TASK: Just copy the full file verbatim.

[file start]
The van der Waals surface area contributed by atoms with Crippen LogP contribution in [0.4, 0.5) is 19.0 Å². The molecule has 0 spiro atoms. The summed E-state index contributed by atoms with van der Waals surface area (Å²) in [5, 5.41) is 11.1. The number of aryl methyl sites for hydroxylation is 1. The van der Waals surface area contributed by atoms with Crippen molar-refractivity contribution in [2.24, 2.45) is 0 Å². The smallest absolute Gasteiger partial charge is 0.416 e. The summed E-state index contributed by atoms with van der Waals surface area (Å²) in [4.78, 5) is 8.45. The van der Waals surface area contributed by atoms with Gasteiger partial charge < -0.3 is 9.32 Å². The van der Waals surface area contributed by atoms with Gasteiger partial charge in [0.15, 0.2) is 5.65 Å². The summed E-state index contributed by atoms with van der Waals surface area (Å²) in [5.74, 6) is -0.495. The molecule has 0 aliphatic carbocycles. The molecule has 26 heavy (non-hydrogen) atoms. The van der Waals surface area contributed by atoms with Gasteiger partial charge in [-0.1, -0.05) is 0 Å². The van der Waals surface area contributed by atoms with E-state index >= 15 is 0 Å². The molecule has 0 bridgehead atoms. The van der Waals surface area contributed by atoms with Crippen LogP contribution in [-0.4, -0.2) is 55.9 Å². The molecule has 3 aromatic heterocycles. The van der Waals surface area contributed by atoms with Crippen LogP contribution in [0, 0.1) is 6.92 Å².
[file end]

The van der Waals surface area contributed by atoms with Crippen LogP contribution in [0.4, 0.5) is 19.0 Å². The molecule has 0 spiro atoms. The summed E-state index contributed by atoms with van der Waals surface area (Å²) in [5, 5.41) is 11.1. The number of aryl methyl sites for hydroxylation is 1. The van der Waals surface area contributed by atoms with Crippen molar-refractivity contribution in [2.24, 2.45) is 0 Å². The smallest absolute Gasteiger partial charge is 0.416 e. The summed E-state index contributed by atoms with van der Waals surface area (Å²) in [4.78, 5) is 8.45. The van der Waals surface area contributed by atoms with Gasteiger partial charge < -0.3 is 9.32 Å². The van der Waals surface area contributed by atoms with Gasteiger partial charge in [0.15, 0.2) is 5.65 Å². The summed E-state index contributed by atoms with van der Waals surface area (Å²) in [5.74, 6) is -0.495. The molecule has 0 aliphatic carbocycles. The molecule has 26 heavy (non-hydrogen) atoms. The van der Waals surface area contributed by atoms with Gasteiger partial charge in [-0.1, -0.05) is 0 Å². The van der Waals surface area contributed by atoms with E-state index >= 15 is 0 Å². The molecule has 0 bridgehead atoms. The van der Waals surface area contributed by atoms with Crippen LogP contribution in [-0.4, -0.2) is 55.9 Å². The molecule has 3 aromatic heterocycles. The van der Waals surface area contributed by atoms with Crippen LogP contribution in [0, 0.1) is 6.92 Å².